• Insurable vs Uninsurable Mortgages

    Before discussing the difference between an insurable mortgage and uninsurable mortgage, we should first discuss what an insured mortgage is. Most people have heard of CMHC. They are the government insurance agency that needs to step in and insure a mortgage if the purchaser of the home is putting less than 20% down. There are criteria that need to be met by the borrower to qualify for the insurance. They need to have sufficient income to pass the stress test for example. The amortization of the mortgage cannot exceed 25 years. The size and location of the property need to meet the criteria of the insurance company. It cannot be a refinance.

    What people don’t know is that it is possible to get insurance on a property that somebody is purchasing even when the borrower is putting more than 20% down. Why would anyone want to ensure a mortgage when they don’t have to? It reduces the risk of the lender. And as we have said many times before, reduce the risk and you reduce the rate.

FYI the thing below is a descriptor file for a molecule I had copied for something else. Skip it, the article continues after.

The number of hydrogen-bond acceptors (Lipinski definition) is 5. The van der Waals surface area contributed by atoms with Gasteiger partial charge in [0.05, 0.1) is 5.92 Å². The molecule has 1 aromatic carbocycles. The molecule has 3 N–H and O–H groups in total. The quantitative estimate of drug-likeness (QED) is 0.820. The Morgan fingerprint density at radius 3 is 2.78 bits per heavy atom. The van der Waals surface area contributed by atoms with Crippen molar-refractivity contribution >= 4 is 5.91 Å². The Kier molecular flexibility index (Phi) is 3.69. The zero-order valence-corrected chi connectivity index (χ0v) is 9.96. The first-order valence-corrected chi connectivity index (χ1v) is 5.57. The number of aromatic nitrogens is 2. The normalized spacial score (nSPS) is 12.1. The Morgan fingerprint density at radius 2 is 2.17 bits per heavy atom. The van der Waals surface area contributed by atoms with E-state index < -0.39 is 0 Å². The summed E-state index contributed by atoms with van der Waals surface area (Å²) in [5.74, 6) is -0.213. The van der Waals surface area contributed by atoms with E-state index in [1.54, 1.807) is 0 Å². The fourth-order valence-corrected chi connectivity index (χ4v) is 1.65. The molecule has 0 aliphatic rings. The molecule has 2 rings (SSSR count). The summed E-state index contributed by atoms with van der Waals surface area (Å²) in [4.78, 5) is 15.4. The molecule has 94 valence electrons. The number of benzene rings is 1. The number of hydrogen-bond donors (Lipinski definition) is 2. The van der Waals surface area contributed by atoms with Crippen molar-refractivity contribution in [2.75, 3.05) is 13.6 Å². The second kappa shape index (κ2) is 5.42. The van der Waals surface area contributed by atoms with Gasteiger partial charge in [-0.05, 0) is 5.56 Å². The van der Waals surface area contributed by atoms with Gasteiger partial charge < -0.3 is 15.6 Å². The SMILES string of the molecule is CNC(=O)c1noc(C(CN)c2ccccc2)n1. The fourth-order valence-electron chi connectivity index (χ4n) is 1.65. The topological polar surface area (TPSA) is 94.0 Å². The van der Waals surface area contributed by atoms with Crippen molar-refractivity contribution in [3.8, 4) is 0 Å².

Thus, even though it is not mandated as it is for purchases where the down payment is less than 20%, some lenders will pay for the insurance themselves anyway (or will pass along the cost of the insurance to the borrower – watch for that), and then offer the borrower rates that are comparable to high ratio rates. This is an insurable mortgage; one that can qualify for default insurance, but where it is not mandated by the government. Purchases and switches (where you move your mortgage to another institution without changing the amount) are the most common insurable mortgages. As mentioned above, refinances are not insurable and that explains why the rates for refinancing are generally not as good as the rates for purchases, because the lenders cannot reduce their risk by placing insurance on the mortgage.

    The exception to this rate disparity are the balance sheet lenders like Scotiabank and TD. Their refinance rates can be comparable to their purchase and switch rates because they are lending their “own money”. Whereas the smaller mortgage companies rely on investors that are more leery about risk!

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